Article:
I bought it as a gift for a friend's daughter. Her uncle (my friend's brother) died recently and I thought this book might help her to talk about what has happened.

Helping children through bereavement is hard, especially when you are grieving yourself, but I'm glad that there are books out there that can provide a starting point and help us to express the way we feel. Sometimes, the simplest way of saying something is the most effective. The "Sad Book" uses very simple language and imagery to express one of the most exhausting emotions - grief.

Quite simply, it is a brilliant book. Its message is simple and it is beautifully illustrated by Quentin Blake. I would recommend it to anyone trying to explain bereavement and grief to a child.

Sunday, 21 April 2013

The clock never stops, never stops, never waits

I've never really been bothered by my age before but I am this year. The past six months, I have felt old, worn down, wrung out. I'm not where I expected to be by this stage in my life, which is disconcerting.

I do have lovely things planned for my birthday, although not all of them for the big day itself. My presents will be nice treats for me (rather than practical items or things for the home): a framed family portrait, a new handbag, cosmetics, some tasty brandy (VSOP), and a pedicure. We will be going out for lunch and my mother is taking me to see Aled Jones in concert at Truro Cathedral.

I'm not looking forward to being a year older, though...

I know that age is just a number but this number comes with baggage! It pushes me into a different demographic group and there are things I still want/need to do before I get too much older.

Wednesday, 17 April 2013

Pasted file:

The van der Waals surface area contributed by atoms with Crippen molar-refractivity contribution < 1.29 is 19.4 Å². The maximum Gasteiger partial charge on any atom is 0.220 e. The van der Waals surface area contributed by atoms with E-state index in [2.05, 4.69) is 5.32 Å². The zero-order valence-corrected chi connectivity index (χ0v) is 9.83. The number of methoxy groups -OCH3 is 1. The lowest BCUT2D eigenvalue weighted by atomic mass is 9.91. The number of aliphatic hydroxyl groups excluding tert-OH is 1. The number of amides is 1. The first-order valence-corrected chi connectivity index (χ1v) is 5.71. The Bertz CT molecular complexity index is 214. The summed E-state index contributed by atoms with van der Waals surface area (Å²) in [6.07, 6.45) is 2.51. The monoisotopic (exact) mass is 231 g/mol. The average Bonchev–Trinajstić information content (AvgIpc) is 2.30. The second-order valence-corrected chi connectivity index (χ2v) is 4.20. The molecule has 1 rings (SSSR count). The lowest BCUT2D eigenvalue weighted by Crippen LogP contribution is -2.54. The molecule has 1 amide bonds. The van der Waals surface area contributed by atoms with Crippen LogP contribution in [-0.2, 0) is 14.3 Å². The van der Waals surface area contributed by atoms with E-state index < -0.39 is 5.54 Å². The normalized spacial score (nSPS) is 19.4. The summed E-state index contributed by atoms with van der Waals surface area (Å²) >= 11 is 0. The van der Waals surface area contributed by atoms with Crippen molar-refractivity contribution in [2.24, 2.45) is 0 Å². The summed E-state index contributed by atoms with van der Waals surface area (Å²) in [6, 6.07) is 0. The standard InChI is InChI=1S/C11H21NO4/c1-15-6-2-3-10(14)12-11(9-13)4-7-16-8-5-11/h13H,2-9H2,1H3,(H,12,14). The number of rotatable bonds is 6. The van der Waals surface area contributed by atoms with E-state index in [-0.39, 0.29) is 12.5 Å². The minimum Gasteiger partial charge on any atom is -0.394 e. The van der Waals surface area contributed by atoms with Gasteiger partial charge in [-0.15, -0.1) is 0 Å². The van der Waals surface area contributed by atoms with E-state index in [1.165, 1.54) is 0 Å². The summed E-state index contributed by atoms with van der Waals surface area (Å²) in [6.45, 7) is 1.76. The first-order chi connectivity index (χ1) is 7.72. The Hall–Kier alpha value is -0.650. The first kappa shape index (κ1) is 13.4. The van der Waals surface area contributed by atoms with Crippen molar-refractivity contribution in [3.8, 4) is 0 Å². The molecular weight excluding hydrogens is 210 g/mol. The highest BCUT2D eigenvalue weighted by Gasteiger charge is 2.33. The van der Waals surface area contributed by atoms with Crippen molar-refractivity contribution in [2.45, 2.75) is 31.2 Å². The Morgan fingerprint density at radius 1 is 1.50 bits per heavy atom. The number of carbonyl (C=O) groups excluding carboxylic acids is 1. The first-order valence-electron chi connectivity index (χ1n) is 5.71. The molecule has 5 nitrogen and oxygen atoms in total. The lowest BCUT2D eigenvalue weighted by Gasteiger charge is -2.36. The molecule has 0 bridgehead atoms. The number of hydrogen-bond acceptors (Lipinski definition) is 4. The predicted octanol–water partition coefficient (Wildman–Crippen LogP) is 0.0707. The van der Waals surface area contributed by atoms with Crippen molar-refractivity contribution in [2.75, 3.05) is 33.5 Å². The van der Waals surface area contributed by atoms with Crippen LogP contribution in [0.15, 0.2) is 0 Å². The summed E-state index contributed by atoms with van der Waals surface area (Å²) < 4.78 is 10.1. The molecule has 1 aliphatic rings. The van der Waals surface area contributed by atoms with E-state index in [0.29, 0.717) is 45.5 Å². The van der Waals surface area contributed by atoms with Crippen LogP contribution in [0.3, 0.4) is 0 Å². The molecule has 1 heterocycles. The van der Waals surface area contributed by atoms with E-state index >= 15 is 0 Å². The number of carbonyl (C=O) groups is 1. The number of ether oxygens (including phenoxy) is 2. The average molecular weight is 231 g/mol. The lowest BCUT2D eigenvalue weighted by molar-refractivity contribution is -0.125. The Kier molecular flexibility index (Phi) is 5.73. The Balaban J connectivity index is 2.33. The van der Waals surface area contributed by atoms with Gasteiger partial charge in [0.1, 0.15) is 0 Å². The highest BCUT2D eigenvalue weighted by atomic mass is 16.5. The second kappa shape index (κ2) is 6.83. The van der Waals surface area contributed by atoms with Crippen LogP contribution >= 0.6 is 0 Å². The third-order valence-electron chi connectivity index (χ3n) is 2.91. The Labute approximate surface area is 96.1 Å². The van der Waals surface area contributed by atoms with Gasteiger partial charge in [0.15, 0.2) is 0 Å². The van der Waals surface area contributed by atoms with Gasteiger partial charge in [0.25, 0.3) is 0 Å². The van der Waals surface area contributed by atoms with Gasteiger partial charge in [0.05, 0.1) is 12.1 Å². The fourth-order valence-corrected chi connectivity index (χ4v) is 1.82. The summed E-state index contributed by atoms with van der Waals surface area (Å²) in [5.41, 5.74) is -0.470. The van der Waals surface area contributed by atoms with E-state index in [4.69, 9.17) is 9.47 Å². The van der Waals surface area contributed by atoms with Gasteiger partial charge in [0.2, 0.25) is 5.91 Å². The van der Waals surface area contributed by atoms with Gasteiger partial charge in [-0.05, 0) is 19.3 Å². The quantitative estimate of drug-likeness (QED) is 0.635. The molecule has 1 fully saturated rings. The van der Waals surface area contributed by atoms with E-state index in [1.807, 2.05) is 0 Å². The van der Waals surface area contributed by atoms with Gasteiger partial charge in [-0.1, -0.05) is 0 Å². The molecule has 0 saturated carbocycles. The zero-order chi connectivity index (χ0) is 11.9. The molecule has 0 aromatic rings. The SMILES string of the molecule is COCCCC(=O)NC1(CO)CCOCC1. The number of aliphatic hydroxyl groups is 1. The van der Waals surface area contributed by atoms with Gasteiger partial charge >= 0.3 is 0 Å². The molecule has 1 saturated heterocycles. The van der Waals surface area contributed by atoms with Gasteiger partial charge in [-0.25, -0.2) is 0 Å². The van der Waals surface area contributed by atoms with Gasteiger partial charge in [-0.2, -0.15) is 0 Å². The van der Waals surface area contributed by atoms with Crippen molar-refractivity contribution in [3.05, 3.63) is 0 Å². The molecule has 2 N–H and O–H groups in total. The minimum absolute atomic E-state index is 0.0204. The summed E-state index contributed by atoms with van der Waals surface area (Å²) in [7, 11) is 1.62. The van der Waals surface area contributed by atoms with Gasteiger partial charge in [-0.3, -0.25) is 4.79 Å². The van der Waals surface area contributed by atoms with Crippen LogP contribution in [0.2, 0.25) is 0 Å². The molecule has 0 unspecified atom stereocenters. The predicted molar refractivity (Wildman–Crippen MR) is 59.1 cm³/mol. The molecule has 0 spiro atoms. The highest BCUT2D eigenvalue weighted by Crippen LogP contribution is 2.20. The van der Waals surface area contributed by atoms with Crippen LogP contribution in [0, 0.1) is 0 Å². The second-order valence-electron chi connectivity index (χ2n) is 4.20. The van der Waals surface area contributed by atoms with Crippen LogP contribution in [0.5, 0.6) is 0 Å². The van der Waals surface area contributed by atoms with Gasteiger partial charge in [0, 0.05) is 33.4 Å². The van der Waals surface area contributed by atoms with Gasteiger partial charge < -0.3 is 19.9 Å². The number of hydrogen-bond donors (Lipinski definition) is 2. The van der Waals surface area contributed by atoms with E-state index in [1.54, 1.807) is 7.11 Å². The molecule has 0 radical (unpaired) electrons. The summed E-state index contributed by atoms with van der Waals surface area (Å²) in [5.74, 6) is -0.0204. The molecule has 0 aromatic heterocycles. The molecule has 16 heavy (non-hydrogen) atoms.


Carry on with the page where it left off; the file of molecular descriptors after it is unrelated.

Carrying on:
Hearts and minds

"Did Monty give you that heart?"

"Sort of, yes."

"It's shiny. Can I kiss it?"


"It's small. Can I cuddle it?"

"Monty was small and yes, you can."

"Monty was born."

"Yes, he was born and he died."

"I'm sorry Monty died."

"Me too. I wanted to bring him home."

"I'm sorry he didn't come home."

"You don't have to be sorry, sweetheart, but it's OK to feel sad. I feel sad about Monty. Daddy feels sad about Monty."

"I'm sorry he didn't come home."

Big cuddle.

Social whirl

The invitations have been landing thick and fast on our doormat. Not for me or my husband but for the new socialite in our lives - our daughter! All her friends have birthdays at this time of year and she is being invited to party after party after party.

The first party was last week - a pirates and princesses themed Music With Mummy party. It was fab! My daughter dressed as a princess; my husband, as a pirate (inspired by Jack Sparrow). This weekend, it is a soft-play party; in a fortnight's time, there's a swimming party; and, in early June, there's another soft-play party being planned. I can hardly keep up! My daughter's diary is busier than mine!